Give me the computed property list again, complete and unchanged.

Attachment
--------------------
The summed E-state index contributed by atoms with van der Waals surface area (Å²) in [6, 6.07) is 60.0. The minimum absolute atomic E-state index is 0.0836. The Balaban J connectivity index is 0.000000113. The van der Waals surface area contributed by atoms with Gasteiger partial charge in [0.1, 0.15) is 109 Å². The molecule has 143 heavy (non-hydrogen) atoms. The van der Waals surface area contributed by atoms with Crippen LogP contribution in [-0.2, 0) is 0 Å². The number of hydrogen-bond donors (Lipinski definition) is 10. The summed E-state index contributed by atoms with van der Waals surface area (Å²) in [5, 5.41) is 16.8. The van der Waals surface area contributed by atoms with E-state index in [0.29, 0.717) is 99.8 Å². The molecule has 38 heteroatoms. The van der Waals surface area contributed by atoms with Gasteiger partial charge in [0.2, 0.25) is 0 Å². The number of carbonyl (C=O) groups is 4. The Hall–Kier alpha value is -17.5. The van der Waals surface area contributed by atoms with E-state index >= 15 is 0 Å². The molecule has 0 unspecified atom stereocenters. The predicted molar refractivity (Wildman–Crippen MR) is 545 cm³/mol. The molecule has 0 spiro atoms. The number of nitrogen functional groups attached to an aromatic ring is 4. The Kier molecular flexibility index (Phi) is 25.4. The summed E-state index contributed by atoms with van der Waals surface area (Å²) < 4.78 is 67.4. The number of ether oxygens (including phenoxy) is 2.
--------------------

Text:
The summed E-state index contributed by atoms with van der Waals surface area (Å²) in [6, 6.07) is 60.0. The minimum absolute atomic E-state index is 0.0836. The Balaban J connectivity index is 0.000000113. The van der Waals surface area contributed by atoms with Gasteiger partial charge in [0.1, 0.15) is 109 Å². The molecule has 143 heavy (non-hydrogen) atoms. The van der Waals surface area contributed by atoms with Crippen LogP contribution in [-0.2, 0) is 0 Å². The number of hydrogen-bond donors (Lipinski definition) is 10. The summed E-state index contributed by atoms with van der Waals surface area (Å²) in [5, 5.41) is 16.8. The van der Waals surface area contributed by atoms with E-state index in [0.29, 0.717) is 99.8 Å². The molecule has 38 heteroatoms. The van der Waals surface area contributed by atoms with Gasteiger partial charge in [0.2, 0.25) is 0 Å². The number of carbonyl (C=O) groups is 4. The Hall–Kier alpha value is -17.5. The van der Waals surface area contributed by atoms with E-state index >= 15 is 0 Å². The molecule has 0 unspecified atom stereocenters. The predicted molar refractivity (Wildman–Crippen MR) is 545 cm³/mol. The molecule has 0 spiro atoms. The number of nitrogen functional groups attached to an aromatic ring is 4. The Kier molecular flexibility index (Phi) is 25.4. The summed E-state index contributed by atoms with van der Waals surface area (Å²) < 4.78 is 67.4. The number of ether oxygens (including phenoxy) is 2.